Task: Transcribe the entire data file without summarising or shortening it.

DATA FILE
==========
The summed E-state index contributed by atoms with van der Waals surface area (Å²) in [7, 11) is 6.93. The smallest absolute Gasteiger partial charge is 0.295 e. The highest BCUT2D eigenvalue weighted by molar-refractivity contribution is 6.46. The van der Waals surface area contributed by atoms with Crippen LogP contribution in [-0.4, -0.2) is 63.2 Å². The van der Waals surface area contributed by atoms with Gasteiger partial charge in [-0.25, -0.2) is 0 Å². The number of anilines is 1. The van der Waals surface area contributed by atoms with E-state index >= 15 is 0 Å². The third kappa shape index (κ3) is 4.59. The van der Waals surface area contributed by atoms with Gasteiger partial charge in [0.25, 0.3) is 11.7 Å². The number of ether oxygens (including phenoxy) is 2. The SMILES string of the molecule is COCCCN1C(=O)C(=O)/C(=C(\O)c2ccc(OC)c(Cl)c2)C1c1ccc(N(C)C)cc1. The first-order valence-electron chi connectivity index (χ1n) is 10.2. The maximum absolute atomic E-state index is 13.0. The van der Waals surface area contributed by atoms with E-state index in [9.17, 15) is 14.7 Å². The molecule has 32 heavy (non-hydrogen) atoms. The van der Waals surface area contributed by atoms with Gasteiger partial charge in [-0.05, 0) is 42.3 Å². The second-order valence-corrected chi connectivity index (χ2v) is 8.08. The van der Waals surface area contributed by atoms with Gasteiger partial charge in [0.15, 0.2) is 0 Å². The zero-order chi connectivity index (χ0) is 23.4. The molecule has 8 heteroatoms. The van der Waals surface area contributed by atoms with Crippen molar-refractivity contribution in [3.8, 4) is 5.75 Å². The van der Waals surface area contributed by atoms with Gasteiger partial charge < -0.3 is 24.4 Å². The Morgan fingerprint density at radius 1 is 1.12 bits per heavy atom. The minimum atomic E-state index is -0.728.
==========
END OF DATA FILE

The summed E-state index contributed by atoms with van der Waals surface area (Å²) in [7, 11) is 6.93. The smallest absolute Gasteiger partial charge is 0.295 e. The highest BCUT2D eigenvalue weighted by molar-refractivity contribution is 6.46. The van der Waals surface area contributed by atoms with Crippen LogP contribution in [-0.4, -0.2) is 63.2 Å². The van der Waals surface area contributed by atoms with Gasteiger partial charge in [-0.25, -0.2) is 0 Å². The number of anilines is 1. The van der Waals surface area contributed by atoms with E-state index >= 15 is 0 Å². The third kappa shape index (κ3) is 4.59. The van der Waals surface area contributed by atoms with Gasteiger partial charge in [0.25, 0.3) is 11.7 Å². The number of ether oxygens (including phenoxy) is 2. The SMILES string of the molecule is COCCCN1C(=O)C(=O)/C(=C(\O)c2ccc(OC)c(Cl)c2)C1c1ccc(N(C)C)cc1. The first-order valence-electron chi connectivity index (χ1n) is 10.2. The maximum absolute atomic E-state index is 13.0. The van der Waals surface area contributed by atoms with E-state index in [9.17, 15) is 14.7 Å². The molecule has 32 heavy (non-hydrogen) atoms. The van der Waals surface area contributed by atoms with Gasteiger partial charge in [-0.05, 0) is 42.3 Å². The second-order valence-corrected chi connectivity index (χ2v) is 8.08. The van der Waals surface area contributed by atoms with Gasteiger partial charge in [0.15, 0.2) is 0 Å². The zero-order chi connectivity index (χ0) is 23.4. The molecule has 8 heteroatoms. The van der Waals surface area contributed by atoms with Crippen molar-refractivity contribution in [3.8, 4) is 5.75 Å². The van der Waals surface area contributed by atoms with Gasteiger partial charge < -0.3 is 24.4 Å². The Morgan fingerprint density at radius 1 is 1.12 bits per heavy atom. The minimum atomic E-state index is -0.728.